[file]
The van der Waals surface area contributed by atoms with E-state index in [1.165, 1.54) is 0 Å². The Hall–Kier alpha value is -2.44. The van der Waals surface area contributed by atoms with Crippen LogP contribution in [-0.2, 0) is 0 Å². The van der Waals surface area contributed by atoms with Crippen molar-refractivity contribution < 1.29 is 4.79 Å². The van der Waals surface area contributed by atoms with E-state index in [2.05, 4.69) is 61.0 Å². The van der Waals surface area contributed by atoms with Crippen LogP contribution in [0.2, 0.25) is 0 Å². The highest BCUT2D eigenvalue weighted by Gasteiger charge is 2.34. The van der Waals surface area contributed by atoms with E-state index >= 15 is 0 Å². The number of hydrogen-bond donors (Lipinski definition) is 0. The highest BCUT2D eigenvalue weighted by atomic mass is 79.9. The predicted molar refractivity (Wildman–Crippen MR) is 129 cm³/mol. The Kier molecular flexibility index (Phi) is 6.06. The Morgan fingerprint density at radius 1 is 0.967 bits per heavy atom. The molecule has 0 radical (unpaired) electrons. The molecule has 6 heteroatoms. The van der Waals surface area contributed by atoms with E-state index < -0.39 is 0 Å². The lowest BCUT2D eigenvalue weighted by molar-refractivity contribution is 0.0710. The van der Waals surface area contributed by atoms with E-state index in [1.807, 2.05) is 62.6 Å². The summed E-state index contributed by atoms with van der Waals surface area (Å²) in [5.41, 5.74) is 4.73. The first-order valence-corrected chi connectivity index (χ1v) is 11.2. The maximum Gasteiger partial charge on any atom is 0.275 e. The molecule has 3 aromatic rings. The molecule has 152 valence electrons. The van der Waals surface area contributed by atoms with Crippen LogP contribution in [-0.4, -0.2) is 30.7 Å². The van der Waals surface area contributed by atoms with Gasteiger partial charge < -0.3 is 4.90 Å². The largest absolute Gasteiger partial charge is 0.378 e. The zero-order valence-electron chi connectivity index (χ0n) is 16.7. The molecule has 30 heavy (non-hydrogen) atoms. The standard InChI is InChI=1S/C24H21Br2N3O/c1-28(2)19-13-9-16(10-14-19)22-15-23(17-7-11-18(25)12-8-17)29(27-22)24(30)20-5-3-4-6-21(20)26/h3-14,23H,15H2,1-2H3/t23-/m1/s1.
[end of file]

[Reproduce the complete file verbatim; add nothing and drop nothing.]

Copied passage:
The van der Waals surface area contributed by atoms with E-state index in [1.165, 1.54) is 0 Å². The Hall–Kier alpha value is -2.44. The van der Waals surface area contributed by atoms with Crippen LogP contribution in [-0.2, 0) is 0 Å². The van der Waals surface area contributed by atoms with Crippen molar-refractivity contribution < 1.29 is 4.79 Å². The van der Waals surface area contributed by atoms with E-state index in [2.05, 4.69) is 61.0 Å². The van der Waals surface area contributed by atoms with Crippen LogP contribution in [0.2, 0.25) is 0 Å². The highest BCUT2D eigenvalue weighted by Gasteiger charge is 2.34. The van der Waals surface area contributed by atoms with E-state index >= 15 is 0 Å². The number of hydrogen-bond donors (Lipinski definition) is 0. The highest BCUT2D eigenvalue weighted by atomic mass is 79.9. The predicted molar refractivity (Wildman–Crippen MR) is 129 cm³/mol. The Kier molecular flexibility index (Phi) is 6.06. The Morgan fingerprint density at radius 1 is 0.967 bits per heavy atom. The molecule has 0 radical (unpaired) electrons. The molecule has 6 heteroatoms. The van der Waals surface area contributed by atoms with E-state index < -0.39 is 0 Å². The lowest BCUT2D eigenvalue weighted by molar-refractivity contribution is 0.0710. The van der Waals surface area contributed by atoms with E-state index in [1.807, 2.05) is 62.6 Å². The summed E-state index contributed by atoms with van der Waals surface area (Å²) in [5.41, 5.74) is 4.73. The first-order valence-corrected chi connectivity index (χ1v) is 11.2. The maximum Gasteiger partial charge on any atom is 0.275 e. The molecule has 3 aromatic rings. The molecule has 152 valence electrons. The van der Waals surface area contributed by atoms with Crippen LogP contribution in [-0.4, -0.2) is 30.7 Å². The van der Waals surface area contributed by atoms with Gasteiger partial charge < -0.3 is 4.90 Å². The largest absolute Gasteiger partial charge is 0.378 e. The zero-order valence-electron chi connectivity index (χ0n) is 16.7. The molecule has 30 heavy (non-hydrogen) atoms. The standard InChI is InChI=1S/C24H21Br2N3O/c1-28(2)19-13-9-16(10-14-19)22-15-23(17-7-11-18(25)12-8-17)29(27-22)24(30)20-5-3-4-6-21(20)26/h3-14,23H,15H2,1-2H3/t23-/m1/s1.